Faculty Focus


Lessons Learned While Coaching Nursing Students During and After the Pandemic: An Experiential Story

Nurse works online for education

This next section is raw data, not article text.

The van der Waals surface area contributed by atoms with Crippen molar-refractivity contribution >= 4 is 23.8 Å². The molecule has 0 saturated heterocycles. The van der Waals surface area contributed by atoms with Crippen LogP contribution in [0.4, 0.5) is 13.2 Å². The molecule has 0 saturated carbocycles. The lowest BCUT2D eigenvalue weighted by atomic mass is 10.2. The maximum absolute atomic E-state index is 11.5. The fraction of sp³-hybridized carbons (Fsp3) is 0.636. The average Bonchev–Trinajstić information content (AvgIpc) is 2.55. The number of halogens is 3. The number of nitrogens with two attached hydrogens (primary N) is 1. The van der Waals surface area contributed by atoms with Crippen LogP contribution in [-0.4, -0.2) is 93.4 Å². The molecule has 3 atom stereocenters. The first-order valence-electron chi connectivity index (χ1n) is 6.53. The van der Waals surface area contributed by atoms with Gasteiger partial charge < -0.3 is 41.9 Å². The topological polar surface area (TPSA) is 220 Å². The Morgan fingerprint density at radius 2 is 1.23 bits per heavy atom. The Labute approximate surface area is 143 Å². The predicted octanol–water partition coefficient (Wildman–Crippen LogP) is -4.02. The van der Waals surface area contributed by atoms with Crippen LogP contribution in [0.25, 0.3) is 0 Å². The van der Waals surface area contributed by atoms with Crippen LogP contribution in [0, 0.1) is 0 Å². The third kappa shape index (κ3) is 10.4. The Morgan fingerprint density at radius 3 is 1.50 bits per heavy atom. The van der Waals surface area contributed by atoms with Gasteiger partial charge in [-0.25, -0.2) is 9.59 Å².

There is no doubt that educating nurses during the pandemic was a challenge, unlike anything we had ever experienced. None of us were prepared to move an entire nursing curriculum to a virtual environment. Nursing students also weren’t prepared. While some may have taken a pre-requisite course via online format, none were prepared for the purely virtual education that they were to receive. Not only did they lose the personal touch of sitting in a classroom with their peers or caring for patients during their clinical experience, but they also lost the one-to-one contact of being able to talk with a faculty member and ask questions as they came up, such as what often occurs during a class or a moment of patient care. They had to transition to scheduling a virtual meeting through an online meeting platform. These meetings deprived the participants of the personal, physical presence associated with talking with someone. The loss of in-person education and communication, accompanied by the other stressors of being quarantined during the pandemic, had a devastating effect on some nursing students, leading to them not being successful in their courses.